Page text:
My youngest darling was the burp contest champion at camp this week. He can do, what he calls, "constant burp," and it's pretty impressive if you appreciate that sort of thing.
I came across and bought this manly tomato today, just after having a really wonderful, fulfilling lunch with a relatively new but total gem of a friend.
Those two things are not remotely related except that she responded to this picture in this way: "Yes! I love it when I find lewd veggies! This is a fine specimen!" She's a keeper.
I really do feel so terribly rich with friends. Last weekend I was lucky to get to host my online writing group for our first in-person retreat. We've been writing together for a few months now, though several of us have done so before. Ah, the interwebs. But, not all of us had met each other in real life prior to everyone's arrival on Saturday.
We needn't have worried. It was one of the easiest 48 hours ever and included spending enormous amounts of time in pajamas eating, watching Roger win Wimbledon, leaving the house after more than a day to eat a delicious meal at Ghibellina, and enjoying a last morning together at Politics and Prose (although the customer service in the cafe was staggeringly terrible. Ex: "I'd like that chocolate croissant." With a sneer she replied, "That's not chocolate." My friend: "May I ask what it is?" Reply: "Yes." WTF?!?!) It did not include any writing. Hah!
The boys returned to Calleva on Monday, and despite the horrific heat wave DC has been steaming in for the past week, they had, as always, a fabulous time. It's such a great camp. They are so filthy at pickup every single day that I send them directly to showers when we get home, no delays. You should see the seats of my car; they've been tinted by their bums this week, the aftermath of literally lolling about in nature, on shore and in the river.
We resumed our 2Amys Monday for pizza and meatballs and sitting in the front window tradition. We've been going there regularly, sometimes weekly, for eleven years, but 2Amys Monday is a Calleva-specific ritual. That's a long time to have a place in your life, and I love that. One of the managers, Darlene, has been there the whole time. She has seen the kids grow up, and we have watched with delight as her commitment to pink winds through hair, nails, outfits, and so on.
The heat and humidity this week have been tough, even for me and my Louisiana blood. Temps have topped 100 most every day with not a cloud or drop of rain in sight. We have had thunder though; one clap broke a neighbor's glass patio table. And today, Saturday, I'm watching as dark gray clouds roll in like a storm surge from nowhere. The trees keep blowing to near horizontal positions before returning to an eerie stillness.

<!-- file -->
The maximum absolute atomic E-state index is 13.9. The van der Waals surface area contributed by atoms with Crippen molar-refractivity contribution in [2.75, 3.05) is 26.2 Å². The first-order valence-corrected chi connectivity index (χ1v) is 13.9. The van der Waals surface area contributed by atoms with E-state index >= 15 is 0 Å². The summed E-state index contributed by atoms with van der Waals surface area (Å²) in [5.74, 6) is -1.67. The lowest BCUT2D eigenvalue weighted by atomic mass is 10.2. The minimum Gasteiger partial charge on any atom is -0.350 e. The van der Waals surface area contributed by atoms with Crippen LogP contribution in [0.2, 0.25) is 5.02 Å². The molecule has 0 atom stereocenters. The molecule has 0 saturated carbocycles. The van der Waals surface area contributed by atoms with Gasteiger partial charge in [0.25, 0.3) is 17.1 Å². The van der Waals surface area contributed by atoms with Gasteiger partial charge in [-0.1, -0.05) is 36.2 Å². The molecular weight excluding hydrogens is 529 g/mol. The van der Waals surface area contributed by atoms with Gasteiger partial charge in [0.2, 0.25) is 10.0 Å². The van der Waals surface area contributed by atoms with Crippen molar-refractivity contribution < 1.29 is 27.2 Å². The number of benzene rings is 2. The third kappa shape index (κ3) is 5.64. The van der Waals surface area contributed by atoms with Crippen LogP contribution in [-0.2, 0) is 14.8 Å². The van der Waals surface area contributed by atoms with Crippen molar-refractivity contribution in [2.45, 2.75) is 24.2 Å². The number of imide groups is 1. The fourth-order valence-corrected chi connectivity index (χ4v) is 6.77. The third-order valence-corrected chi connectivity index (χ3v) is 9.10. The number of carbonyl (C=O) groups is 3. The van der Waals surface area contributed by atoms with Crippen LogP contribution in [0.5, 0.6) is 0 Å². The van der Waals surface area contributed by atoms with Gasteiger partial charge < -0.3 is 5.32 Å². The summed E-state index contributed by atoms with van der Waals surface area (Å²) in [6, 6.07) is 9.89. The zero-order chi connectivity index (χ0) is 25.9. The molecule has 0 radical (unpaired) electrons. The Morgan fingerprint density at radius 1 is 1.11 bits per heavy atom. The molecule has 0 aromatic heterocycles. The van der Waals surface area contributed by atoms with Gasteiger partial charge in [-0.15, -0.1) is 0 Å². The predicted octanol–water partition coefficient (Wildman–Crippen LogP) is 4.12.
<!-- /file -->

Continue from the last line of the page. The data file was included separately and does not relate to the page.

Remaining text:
Because of the oppressive sultriness, it has felt near impossible to cook. Everyone is basking in cold, raw opportunity: salad, chilled soup, crostini with lots of cheese. I managed to grill pizza one night, and inexplicably (beyond my desperate need to use up a ton of rhubarb) I made some jam. Today, because our tomatoes are going nuts, I passed the black krims through my food mill to make the base for gazpacho and then had the opportunity to use up all my bell peppers, green onion bulbs, and cucumbers.
A few days ago I went to Politics and Prose (again) to hear Angela J. Davis in conversation with three of the contributors, Roger Fairfax, Kristin Henning, and Renee McDonald Hutchins, to her new book of essays, Policing the Black Man. Each essay constitutes a different perspective on the racism pervading America's criminal justice system: how black boys and young men are stereotyped and treated by police; implicit bias; various legal viewpoints; the history, present, and possible future of our justice system; and so forth. It was a terrific event, and I look forward to reading the book.
In other book news, I'm about 2/3 of the way done with Quiet Until the Thaw, and I must say that while there are some beautiful phrases and passages full of wisdom, I am disappointed. I have zero idea why Fuller decided to fictionalize this story. It puts her, as a non-Native American, in the voice of one. I'm not surprised by the flak she's taking from native writers, not least because the style in which she's chosen to write often feels glib. It too frequently feels like a poorly rendered stereotypical description of Indians and reservations- names, headdresses, alcohol abuse... There is a better way to respectfully treat Native American traditions and people in literature although I sincerely believe she has a profound respect for them. Which is why this is disappointing. I wish she'd just written of the months she spent on the Lakota reservation, from her perspective.
Ok, the rain has passed. God did we need it. Perhaps we'll actually be able to cook something for dinner. Dessert at least.